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Free MonkeyNotes Book Notes-The Aeneid by Virgil-Free Online Summary
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CHAPTER SUMMARY WITH NOTES

BOOK TWELFTH - The slaying of Turnus

Summary

Confident of winning in single combat against Aeneas, Turnus agrees to the challenge. But Latinus entreats him to patch up the quarrel and Amata too would rather have him alive than dead. Lavinia’s tears and blush make Turnus more ardent to challenge Aeneas. He arms himself as does Aeneas and at dawn the armies are arrayed and the people watch from towers. Then Juno calls Turnus’ sister, Juturna a Latin nymph of streams and lakes and orders her to do what she can to save Turnus. Breaking the treaty agreed upon by Aeneas and Latinus she can stir the assembled troops to battle, which she does when Turnus appears pale and downcast to touch the altar after Latinus and Aeneas have made their oaths. She takes the form of a highborn chief and instigates the troops to fight since they could easily outnumber the Trojans and Tuscans. If they do not fight they will lose their native land to haughty foreigners. To confirm the warning she set up a false omen of an eagle grabbing a swan which is then liberated by the whole flock and the eagle made to take flight. Through this sign and more encouragement she makes the Rutulians close rank and throws a spear at the Tuscans. Since one is killed the others charge forward for revenge and the battle starts.

Aeneas bareheaded coming from the treaty tries to restrain his men from fighting when an arrow wounds him in the knee and he has to retire. Turnus much enthused calls for more arms and horses and leads the carnage of great warriors.

Meanwhile Ascanuis, Achates and Mnesthens lead to the tent, their bleeding chief who pleads for desperate remedies to return to battle. Venus fetches a plant which has healing properties for arrow wounds and Iapis, the healer bathing the wound until the arrows head falls out and the bleeding stops, declares Aeneas is cured by heaven’s hand. Aeneas goes into battle with his best warriors. They strike terror among the Rutulians who flee. Aeneas alone does not strike because he is looking for Turnus.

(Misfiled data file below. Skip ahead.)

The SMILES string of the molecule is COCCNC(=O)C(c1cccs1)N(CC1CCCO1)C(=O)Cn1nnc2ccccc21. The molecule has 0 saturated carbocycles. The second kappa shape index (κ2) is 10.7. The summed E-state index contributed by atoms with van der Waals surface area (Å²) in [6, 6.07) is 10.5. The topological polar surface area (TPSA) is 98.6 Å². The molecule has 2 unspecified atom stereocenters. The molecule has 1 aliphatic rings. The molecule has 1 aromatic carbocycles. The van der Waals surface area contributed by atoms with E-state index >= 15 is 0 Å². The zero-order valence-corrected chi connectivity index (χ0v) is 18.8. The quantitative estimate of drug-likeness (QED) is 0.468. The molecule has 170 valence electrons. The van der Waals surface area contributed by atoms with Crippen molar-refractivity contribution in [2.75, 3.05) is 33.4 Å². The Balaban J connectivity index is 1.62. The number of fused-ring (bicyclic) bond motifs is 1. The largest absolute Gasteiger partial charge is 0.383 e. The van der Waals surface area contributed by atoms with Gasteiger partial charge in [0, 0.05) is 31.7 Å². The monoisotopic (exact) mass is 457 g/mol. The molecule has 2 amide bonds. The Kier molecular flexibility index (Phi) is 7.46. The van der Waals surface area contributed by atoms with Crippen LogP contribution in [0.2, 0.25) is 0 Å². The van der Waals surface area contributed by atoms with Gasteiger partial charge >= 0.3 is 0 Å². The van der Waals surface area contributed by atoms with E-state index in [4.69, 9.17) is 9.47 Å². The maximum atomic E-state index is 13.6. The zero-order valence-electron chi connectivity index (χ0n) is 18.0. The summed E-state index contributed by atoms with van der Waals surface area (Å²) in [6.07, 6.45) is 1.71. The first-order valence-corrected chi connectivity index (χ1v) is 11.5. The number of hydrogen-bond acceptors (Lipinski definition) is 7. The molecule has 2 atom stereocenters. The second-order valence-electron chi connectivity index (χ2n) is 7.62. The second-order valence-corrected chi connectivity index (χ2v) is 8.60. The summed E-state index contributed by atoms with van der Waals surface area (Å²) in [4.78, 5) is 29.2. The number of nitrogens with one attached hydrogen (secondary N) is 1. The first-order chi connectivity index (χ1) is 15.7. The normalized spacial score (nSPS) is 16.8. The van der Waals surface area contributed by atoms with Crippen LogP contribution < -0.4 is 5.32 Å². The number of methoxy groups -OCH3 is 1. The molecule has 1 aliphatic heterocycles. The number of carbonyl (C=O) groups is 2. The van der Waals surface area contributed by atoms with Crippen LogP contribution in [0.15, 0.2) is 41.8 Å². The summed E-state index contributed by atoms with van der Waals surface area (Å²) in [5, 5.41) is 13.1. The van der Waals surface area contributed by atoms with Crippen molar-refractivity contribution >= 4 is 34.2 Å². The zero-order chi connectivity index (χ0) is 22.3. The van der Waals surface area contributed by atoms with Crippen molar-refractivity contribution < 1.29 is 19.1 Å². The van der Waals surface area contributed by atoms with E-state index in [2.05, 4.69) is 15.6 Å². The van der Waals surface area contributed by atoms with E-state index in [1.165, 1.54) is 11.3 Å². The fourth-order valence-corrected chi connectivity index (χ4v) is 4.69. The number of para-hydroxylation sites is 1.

Juturna in alarm pushes her brothers charioteer off and takes the reins and weaves through the enemy ranks avoiding only Aeneas. Messapus tries to aim at Aeneas and the spear goes through the plume in Aeneas’ helmet. Now Aeneas is roused to fury and attacks all who come by him even humble folk. The slaughter reaches a peak when Venus inspires Aeneas to attack the undefended city since all the troops were in the field. He calls the Trojans aside, declares his intent to destroy the city unless Turnus stops dodging him and they attack the city.


With five attacking the roofs and Aeneas advancing with his troops Amata assumes Turnus is slain. In despair she hangs herself. Turnus far on the outskirts hears the tumult of the attack and despite his sister’s pleadings, veers to save the city. He is ashamed of having caused such destruction and turns to call the Rutulians to order and calls on Aeneas. All drop their arms and a single combat takes place between the champions.

Jupiter holds his scales in even balance and lets the fates decide the issue of this combat. He rebukes Juno for her destructive role. She in turn demands that once Aeneas and Lavinia are united, the old inhabitants should retain a part of their separate identity through their language, customs and their gods. Jove readily concedes this and assures her that she will be the first goddess of Rome. Jove then calls Juturna off the field. Then Turnus attacks with a stone by Aeneas’s spear gets him in the thigh and he falls begging Aeneas for mercy. Aeneas hesitates to kill him till he catches sight of the Pallas’ belt worn as a trophy by Turnus and remembers to avenge the death of Pallas and kills him.

Notes

The characteristics of Turnus seen right through the Aeneid are in the last book brought out again to lead to the climax of the single combat with Aeneas. In this last book his love for Lavinia and a glimpse of her own response to him appear very flittingly. It would be a very delicate issue for Virgil and an earlier hint is given when he calls forth Erato, the nurse of erotic love. The poet was duty bound to show that the destiny of a race comes before all personal inclination. However the human or gentler touch escapes from Virgil now and then throughout the Aeneid as it does in Lavinia’s blush and tears as Turnus submits to the challenge. It makes Turnus appear not just a boasting warrior but a hero, overconfident because misled by the forces of Juno.